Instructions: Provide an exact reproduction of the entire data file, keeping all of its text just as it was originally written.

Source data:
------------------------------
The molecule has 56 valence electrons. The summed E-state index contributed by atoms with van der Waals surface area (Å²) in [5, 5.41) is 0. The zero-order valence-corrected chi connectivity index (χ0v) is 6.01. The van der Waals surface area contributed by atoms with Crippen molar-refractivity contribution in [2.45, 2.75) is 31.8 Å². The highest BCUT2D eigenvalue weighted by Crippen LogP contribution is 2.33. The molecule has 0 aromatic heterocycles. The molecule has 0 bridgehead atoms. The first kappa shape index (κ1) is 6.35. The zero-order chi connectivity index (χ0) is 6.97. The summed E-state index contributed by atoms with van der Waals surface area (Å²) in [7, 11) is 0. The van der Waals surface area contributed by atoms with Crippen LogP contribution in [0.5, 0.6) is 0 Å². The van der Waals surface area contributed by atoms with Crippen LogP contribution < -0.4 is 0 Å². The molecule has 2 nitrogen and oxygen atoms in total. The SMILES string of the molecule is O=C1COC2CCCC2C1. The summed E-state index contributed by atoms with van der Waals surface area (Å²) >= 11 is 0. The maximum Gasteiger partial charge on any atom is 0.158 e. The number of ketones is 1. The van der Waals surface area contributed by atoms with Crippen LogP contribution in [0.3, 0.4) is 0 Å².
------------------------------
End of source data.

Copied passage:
The molecule has 56 valence electrons. The summed E-state index contributed by atoms with van der Waals surface area (Å²) in [5, 5.41) is 0. The zero-order valence-corrected chi connectivity index (χ0v) is 6.01. The van der Waals surface area contributed by atoms with Crippen molar-refractivity contribution in [2.45, 2.75) is 31.8 Å². The highest BCUT2D eigenvalue weighted by Crippen LogP contribution is 2.33. The molecule has 0 aromatic heterocycles. The molecule has 0 bridgehead atoms. The first kappa shape index (κ1) is 6.35. The zero-order chi connectivity index (χ0) is 6.97. The summed E-state index contributed by atoms with van der Waals surface area (Å²) in [7, 11) is 0. The van der Waals surface area contributed by atoms with Crippen LogP contribution in [0.5, 0.6) is 0 Å². The van der Waals surface area contributed by atoms with Crippen LogP contribution < -0.4 is 0 Å². The molecule has 2 nitrogen and oxygen atoms in total. The SMILES string of the molecule is O=C1COC2CCCC2C1. The summed E-state index contributed by atoms with van der Waals surface area (Å²) >= 11 is 0. The maximum Gasteiger partial charge on any atom is 0.158 e. The number of ketones is 1. The van der Waals surface area contributed by atoms with Crippen LogP contribution in [0.3, 0.4) is 0 Å².